Yield: Yields about twenty-eight 2-inch sandwich cookies.
My wife is from Argentina, and the first time I traveled there with her, I fell in love with alfajores—delicate shortbread cookies with a gooey dulce de leche filling and a coating of dark chocolate. Several years—and many cookies—later, I was finally able to recreate them at home, just the way they tasted in Argentina. They’ve been our holiday go-to cookie ever since.
Web extra: As part of Fine Cooking’s Virtual Cookie Exchange, Andy demonstrates the technique behind these cookies. Watch the playback to learn why Andy doesn’t temper the chocolate, why he uses an offset spatula, and how he makes relatively quick work of dipping the cookies.
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In a medium mixing bowl, whisk the flours, baking powder, and salt. In a stand mixer fitted with the paddle attachment, cream the butter and sugar on medium speed until light and fluffy, 2 to 3 minutes. Stir in the orange zest. Scrape down the bowl and paddle with a rubber spatula.
With the mixer on low, gradually add the flour mixture to the butter mixture. After adding the last of the flour but before it’s fully incorporated, add 1/4 to 1/3 cup cold water and mix just until a smooth dough forms, 1 to 2 minutes. Divide the dough into two equal pieces, form into disks, and wrap in plastic. Chill overnight.
Position a rack in the center of the oven and heat the oven to 350°F. Line 2 cookie sheets with parchment. Roll out the cold dough on a lightly floured surface until it’s 1/8 to 3/16 inch thick. With a 2-inch plain or fluted round cookie cutter, cut the dough in circles—you can gather and reroll the scraps once. Bake one sheet at a time until the edges are very lightly browned and the cookies puff up slightly, 8 to 10 minutes. Cool the cookies on a rack and store in an airtight container for up to 3 days or freeze for up to 1 month, until you’re ready to fill and coat them.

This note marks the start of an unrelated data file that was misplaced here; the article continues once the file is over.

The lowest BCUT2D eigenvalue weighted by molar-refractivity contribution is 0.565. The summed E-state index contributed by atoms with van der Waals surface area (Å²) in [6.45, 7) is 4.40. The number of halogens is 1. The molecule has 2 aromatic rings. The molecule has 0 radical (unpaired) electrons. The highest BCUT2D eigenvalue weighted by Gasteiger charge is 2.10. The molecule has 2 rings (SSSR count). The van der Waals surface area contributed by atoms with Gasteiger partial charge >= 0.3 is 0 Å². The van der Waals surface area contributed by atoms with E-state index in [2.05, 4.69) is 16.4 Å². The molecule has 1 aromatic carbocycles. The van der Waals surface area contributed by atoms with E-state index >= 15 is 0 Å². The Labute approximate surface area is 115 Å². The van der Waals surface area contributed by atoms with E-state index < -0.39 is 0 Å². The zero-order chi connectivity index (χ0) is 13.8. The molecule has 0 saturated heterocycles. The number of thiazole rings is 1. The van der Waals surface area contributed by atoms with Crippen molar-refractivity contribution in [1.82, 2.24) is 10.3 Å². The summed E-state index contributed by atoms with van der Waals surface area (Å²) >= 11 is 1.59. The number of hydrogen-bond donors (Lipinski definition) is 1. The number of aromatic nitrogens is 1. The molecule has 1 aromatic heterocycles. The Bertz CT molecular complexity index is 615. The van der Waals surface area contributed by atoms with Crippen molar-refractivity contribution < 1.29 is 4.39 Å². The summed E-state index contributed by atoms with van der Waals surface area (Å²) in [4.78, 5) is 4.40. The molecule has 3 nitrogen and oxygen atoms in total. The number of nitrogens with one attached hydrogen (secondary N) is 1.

Line 2 cookie sheets or rimmed baking sheets with parchment. Pick up a sandwich cookie with a small offset spatula. Immerse in the chocolate mixture, flipping the cookie to coat completely. Pick up with the spatula and tap a couple of times on the side of the bowl to get rid of excess chocolate. With another spatula in the opposite hand, gently smooth out the top of the cookie and then run the spatula along the bottom. Transfer to the parchment-lined sheet. Repeat with the remaining cookies. Allow the coating to set at room temperature for a few hours and then serve.
Store in a plastic container, separating each cookie with parchment or waxed paper, in the refrigerator for up to 2 weeks or freeze for up to 3 months.
I made this cookie for my son's school project and I found the cookie to be tasteless.I followed the instruction from the original maker in the reviews and adjusted the recipe as was suggested. I used Merkins chocolate which can make anything taste great but it didn't help these cookies. They looked great but tasted plain. I would not make these again.
Although I think it is a great idea, it feels like a very complicated recipe to duplicate. They pictures look fantastic. Sometimes we find cookies and desserts in bakeries and we want so badly to be able to make them ourselves, and this recipe really allows us and food lovers to see how hard it is sometimes to find a great recipe that is easy! I work for Better Recipes so I am constantly looking for better Cookie Recipes and although this one is very interesting - it feels a bit too complicated for the average chef.
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